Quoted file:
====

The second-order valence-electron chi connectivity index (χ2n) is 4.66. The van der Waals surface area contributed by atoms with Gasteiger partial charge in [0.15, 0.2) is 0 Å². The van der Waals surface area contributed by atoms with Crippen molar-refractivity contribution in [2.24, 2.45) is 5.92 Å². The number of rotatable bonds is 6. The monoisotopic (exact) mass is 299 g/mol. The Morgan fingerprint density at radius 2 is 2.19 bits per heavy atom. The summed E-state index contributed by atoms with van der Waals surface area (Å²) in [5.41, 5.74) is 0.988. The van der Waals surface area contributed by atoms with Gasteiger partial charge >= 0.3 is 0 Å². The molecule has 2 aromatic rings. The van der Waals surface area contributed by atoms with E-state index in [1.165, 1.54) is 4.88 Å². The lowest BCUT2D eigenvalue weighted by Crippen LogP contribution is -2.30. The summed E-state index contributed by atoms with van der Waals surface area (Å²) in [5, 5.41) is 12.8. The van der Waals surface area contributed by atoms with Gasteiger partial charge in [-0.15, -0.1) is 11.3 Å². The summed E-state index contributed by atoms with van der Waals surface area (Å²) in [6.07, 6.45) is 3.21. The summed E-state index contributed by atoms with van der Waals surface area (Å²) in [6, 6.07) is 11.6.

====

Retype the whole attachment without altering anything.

The second-order valence-electron chi connectivity index (χ2n) is 4.66. The van der Waals surface area contributed by atoms with Gasteiger partial charge in [0.15, 0.2) is 0 Å². The van der Waals surface area contributed by atoms with Crippen molar-refractivity contribution in [2.24, 2.45) is 5.92 Å². The number of rotatable bonds is 6. The monoisotopic (exact) mass is 299 g/mol. The Morgan fingerprint density at radius 2 is 2.19 bits per heavy atom. The summed E-state index contributed by atoms with van der Waals surface area (Å²) in [5.41, 5.74) is 0.988. The van der Waals surface area contributed by atoms with Gasteiger partial charge >= 0.3 is 0 Å². The molecule has 2 aromatic rings. The van der Waals surface area contributed by atoms with E-state index in [1.165, 1.54) is 4.88 Å². The lowest BCUT2D eigenvalue weighted by Crippen LogP contribution is -2.30. The summed E-state index contributed by atoms with van der Waals surface area (Å²) in [5, 5.41) is 12.8. The van der Waals surface area contributed by atoms with Gasteiger partial charge in [-0.15, -0.1) is 11.3 Å². The summed E-state index contributed by atoms with van der Waals surface area (Å²) in [6.07, 6.45) is 3.21. The summed E-state index contributed by atoms with van der Waals surface area (Å²) in [6, 6.07) is 11.6.